A recent survey of women serving in the British Armed Forces revealed that many servicewomen are not coming forward to report incidences of sexual harassment. Following the survey, General Sir Nick Carter, the chief of the British Army, has announced that the Army will develop a new code of conduct for all forces personnel to ensure that everyone is treated “in an inclusive way”.
What is Being Proposed?
The new Army Leadership Code was announced by General Carter at Army Leadership Code. He said the code of conduct was an attempt to tackle incidences of sexual harassment and bullying, but rejected concerns that the code would turn the Armed Forces into a “politically correct brigade”.
Speaking after a year in his post as the Chief of General Staff, General Sir Nick Carter said that the Armed Forces must not tolerate behaviour which is inappropriate, and which has in the past caused personnel to put in claims for prejudice and sexual discrimination.
The new Code aims to promote tolerance, and tackle behavioural issues such as sexual harassment or bullying.
In response to the earlier survey, General Carter branded the level of sexual harassment reported by female services personnel as “totally unacceptable”.
Army survey – shocking results
General Carter’s words come after the revelation that 40% of female services personnel reported being sexually harassed in the previous 12 months, but did not report what had happened as they feared it might affect their career prospects.
The first survey, which was carried out by the Army among 7,000 members of the Armed Forces discovered that:
- Nearly 40% of female services personnel had received unwanted comments about their sexuality or looks over the past 12 months.
- 13% of women surveyed said that they had experienced a “particularly upsetting experience”.
- A third of them said that someone had attempted to engage them in unwelcome conversations of a sexual nature.
- One in 8 – 12% – said that they had experienced unwelcome attempts to touch them.
- Only 3% of women who had been very upset by an event had come forward to make a formal complaint.
- Nearly two thirds of people surveyed reported that incidents had happened at their training unit or base.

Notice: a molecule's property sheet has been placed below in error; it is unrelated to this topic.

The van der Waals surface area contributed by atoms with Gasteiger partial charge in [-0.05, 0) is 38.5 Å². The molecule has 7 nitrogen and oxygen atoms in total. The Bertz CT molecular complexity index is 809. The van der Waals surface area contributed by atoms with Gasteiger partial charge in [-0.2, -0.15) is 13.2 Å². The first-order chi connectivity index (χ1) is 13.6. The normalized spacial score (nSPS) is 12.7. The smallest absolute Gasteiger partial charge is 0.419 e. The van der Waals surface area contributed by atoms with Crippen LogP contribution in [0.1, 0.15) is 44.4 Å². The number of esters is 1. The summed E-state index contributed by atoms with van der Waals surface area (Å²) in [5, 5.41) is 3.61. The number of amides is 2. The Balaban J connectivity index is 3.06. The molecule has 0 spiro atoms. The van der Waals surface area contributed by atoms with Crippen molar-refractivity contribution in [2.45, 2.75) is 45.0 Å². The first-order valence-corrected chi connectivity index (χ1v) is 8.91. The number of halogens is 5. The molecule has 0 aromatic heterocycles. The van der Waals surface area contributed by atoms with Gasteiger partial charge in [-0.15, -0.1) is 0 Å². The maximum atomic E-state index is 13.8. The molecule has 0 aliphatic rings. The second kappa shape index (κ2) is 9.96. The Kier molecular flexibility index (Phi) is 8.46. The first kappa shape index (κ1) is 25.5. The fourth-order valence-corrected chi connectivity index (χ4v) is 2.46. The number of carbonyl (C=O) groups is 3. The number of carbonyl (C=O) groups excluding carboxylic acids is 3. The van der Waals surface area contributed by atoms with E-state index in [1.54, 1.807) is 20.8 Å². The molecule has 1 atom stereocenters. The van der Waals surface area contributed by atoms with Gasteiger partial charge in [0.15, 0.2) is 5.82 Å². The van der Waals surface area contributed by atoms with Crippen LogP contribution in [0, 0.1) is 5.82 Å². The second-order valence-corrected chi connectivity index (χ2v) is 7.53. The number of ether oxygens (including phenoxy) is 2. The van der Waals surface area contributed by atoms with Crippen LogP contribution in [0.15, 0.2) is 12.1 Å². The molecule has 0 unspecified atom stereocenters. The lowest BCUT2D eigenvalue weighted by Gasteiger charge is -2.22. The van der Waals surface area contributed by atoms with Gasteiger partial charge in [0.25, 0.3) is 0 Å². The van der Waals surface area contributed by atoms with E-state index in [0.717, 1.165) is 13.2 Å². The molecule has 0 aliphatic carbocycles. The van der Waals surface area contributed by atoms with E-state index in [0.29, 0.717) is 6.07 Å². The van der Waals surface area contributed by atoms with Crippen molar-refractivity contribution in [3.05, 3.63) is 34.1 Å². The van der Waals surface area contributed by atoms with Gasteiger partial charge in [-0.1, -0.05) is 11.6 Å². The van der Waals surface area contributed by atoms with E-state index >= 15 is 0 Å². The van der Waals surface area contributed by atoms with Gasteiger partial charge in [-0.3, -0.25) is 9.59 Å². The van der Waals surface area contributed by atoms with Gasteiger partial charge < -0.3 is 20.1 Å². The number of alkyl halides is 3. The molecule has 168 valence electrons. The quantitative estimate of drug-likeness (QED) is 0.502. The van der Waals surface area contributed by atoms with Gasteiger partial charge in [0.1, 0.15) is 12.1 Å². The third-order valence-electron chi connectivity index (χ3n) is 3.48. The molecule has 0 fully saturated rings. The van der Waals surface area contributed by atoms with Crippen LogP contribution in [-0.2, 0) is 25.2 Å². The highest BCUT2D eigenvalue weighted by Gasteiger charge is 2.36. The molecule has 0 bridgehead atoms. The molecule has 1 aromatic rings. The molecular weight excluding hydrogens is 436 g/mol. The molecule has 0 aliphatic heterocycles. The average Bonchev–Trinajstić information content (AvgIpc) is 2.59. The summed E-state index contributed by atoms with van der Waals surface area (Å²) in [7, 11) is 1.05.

- 44% of respondents stated that they believed that in some parts of the Army, harassment was a problem.
It was also found that senior officers were four times less likely to report sexual harassment than more junior soldiers.
A Freedom of Information request revealed that between 2011 and 2013, 75 reports of rape and 150 of sexual assault were made to the military police.
In July 2014 there were 15,780 women serving in the British military, which equates to around 1 in 10 of the total numbers of service personnel.
Earlier concerns raised by the Service Complaints Commissioner
Military watchdogs raised concerns about the failing complaints system last year.
Susan Atkins, the Service Complaints Commissioner (SCC), said that there had been a rise in the number of reported cases of discrimination, bullying and harassment in 2013, reversing the trend of the previous years. She said that this situation was a “serious challenge” for senior Army management. She also reiterated that a staggering 40% of female personnel had been victims of sexual harassment in the past year.
SCC had set improvement goals for the Army for 2013, none of which were met. Dr Atkins raised serious concerns about the length of time it took to deal with complaints received from service personnel.
According to the report, complaints received by the Army were up 12% over the year. Only 25% of these were resolved in the target period of 24 weeks, and only 26% were resolved after a year.
Charities working with services personnel welcomed the new Code, saying it would be a positive step for the Armed Forces.
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